Unfortunately, there are still misconceptions out there about childhood vaccinations. At Red Nose, we deal with facts. And when it comes to immunisation, this is a big one: there is no evidence that vaccinating your baby causes SIDS.
In fact, Red Nose National Health Manager Dr Bec explains, several case control studies show the opposite, with sudden and unexpected death in infancy less common in immunised control groups, compared to those babies who are not immunised.
The immune system in babies and young children is still developing, leaving them more vulnerable to serious infections Dr Bec explains.
This is why it is important to be up-to-date with immunisations in the first year and beyond of life.
“In particular, we need to be vigilant at protecting our babies within the first six months of life,” Dr Bec says.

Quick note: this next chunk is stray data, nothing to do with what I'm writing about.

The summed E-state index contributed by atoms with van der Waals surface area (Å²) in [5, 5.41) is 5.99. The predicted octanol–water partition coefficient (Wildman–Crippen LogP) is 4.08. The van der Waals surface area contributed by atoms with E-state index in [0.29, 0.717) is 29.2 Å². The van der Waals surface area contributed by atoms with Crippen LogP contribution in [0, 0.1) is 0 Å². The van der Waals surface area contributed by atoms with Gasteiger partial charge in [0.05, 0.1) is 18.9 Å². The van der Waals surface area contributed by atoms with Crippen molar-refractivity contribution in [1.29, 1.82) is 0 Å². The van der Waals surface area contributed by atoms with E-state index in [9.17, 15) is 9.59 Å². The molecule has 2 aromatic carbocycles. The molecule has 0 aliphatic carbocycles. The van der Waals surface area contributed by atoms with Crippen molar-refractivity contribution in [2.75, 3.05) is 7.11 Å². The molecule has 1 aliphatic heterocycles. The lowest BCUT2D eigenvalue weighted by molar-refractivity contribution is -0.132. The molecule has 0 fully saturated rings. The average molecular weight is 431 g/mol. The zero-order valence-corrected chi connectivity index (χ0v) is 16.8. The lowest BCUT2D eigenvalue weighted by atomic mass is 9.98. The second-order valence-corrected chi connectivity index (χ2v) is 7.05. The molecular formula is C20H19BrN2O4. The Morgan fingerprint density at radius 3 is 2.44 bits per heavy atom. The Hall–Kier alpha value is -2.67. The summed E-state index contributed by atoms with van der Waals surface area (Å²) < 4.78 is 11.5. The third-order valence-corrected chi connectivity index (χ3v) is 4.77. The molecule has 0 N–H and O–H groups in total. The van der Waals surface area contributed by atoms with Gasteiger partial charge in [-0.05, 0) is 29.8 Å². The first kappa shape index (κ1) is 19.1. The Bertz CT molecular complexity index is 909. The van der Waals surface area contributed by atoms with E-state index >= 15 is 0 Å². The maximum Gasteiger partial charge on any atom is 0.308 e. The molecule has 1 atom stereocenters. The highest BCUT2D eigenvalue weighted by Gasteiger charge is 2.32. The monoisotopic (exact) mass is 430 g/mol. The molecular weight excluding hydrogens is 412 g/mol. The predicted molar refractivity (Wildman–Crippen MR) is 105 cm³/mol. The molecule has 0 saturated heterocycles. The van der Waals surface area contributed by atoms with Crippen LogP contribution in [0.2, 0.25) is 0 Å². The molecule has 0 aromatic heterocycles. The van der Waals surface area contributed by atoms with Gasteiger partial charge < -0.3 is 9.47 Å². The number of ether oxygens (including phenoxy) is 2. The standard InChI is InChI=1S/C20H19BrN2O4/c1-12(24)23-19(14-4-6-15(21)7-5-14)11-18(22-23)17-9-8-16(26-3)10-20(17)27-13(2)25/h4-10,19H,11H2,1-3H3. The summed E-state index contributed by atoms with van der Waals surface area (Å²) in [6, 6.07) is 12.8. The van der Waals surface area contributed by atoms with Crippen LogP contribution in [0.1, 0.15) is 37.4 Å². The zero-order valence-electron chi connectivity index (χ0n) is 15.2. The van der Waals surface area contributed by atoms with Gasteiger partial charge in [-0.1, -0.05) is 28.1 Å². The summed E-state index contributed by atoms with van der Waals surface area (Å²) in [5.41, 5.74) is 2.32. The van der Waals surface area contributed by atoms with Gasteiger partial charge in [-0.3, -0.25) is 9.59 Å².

“This is the critical developmental period when babies are at the highest risk of dying suddenly and unexpectedly.
“It’s also the period when most vaccinations occur, which is why sometimes people mistakenly believe that vaccines might contribute to SUDI”
Newborns are protected in part from most infectious diseases by antibodies that are transferred from mum to bub during pregnancy and through breastmilk. However, Dr Bec explains, these protective antibodies do wear off, putting baby at risk of serious infection.
“Infections and illnesses are known as exogenous stressors, which are a risk factor for SIDS,” Dr Bec says. By preventing infections, we reduce the stress on the baby’s body, which in turn reduces th risk of sudden and unexpected death.
“Immunisation is a safe and effective way of protecting against illness, which is why Red Nose recommends immunising your baby on time.”
* Sudden Unexplained Death in Infants (SUDI) / Sudden Infant Death Syndrome (SIDS)
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